Researchers at UC San Francisco announced this week that age-damaged skin in older adultsmay be contributing to a wide range of chronic, age-related conditions that include heart disease and Alzheimer’s disease.
Here’s what the dermatological researchers said they learned from their work with the San Francisco Veterans Administration Health System: As aging skin begins to break down, the immune system releases small proteins known as cytokines to signal that there’s inflammation in damaged areas of the skin. These tiny inflammatory cytokines can leak into the body’s circulation system, and if there are enough of them, they trigger body-wide inflammation. That triggers so called “inflamm-aging” among older adults.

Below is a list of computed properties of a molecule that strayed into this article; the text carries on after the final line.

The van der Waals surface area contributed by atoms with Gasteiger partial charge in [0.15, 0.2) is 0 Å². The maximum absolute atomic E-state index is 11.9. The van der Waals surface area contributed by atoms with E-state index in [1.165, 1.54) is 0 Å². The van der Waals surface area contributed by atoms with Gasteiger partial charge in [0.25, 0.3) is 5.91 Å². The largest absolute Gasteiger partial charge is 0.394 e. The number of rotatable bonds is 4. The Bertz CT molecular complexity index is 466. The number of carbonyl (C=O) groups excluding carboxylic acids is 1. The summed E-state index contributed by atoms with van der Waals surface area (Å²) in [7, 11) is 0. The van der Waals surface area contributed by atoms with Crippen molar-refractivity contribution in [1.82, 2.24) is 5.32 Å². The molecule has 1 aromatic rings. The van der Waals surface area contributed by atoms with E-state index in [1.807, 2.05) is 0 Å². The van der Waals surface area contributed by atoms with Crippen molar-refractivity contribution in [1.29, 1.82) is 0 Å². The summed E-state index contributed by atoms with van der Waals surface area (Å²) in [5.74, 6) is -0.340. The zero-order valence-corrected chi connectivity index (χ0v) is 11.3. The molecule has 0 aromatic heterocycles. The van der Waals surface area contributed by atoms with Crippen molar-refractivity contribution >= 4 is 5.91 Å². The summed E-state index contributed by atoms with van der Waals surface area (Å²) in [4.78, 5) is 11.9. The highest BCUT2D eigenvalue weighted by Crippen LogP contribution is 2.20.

“The inflammation must come from an organ big enough that very minor inflammation can affect the whole body. Skin is a good candidate for this because of its size,” Dr. Mao-Qiang Man, the study’s senior author. “Once we get old, we have dermatological symptoms like itchiness, dryness and changes in acidity. It could be that the skin has very minor inflammation, and because it’s such a large organ, it elevates circulating cytokine levels.”
Scientists have long questioned why there were so many inflammatory cytokines in the circulation system of older adults. Young people do not typically have as many. There are theories that they come from the lungs or from digestive system, Man said, but UCSF dermatologists felt certain that the culprit was the skin.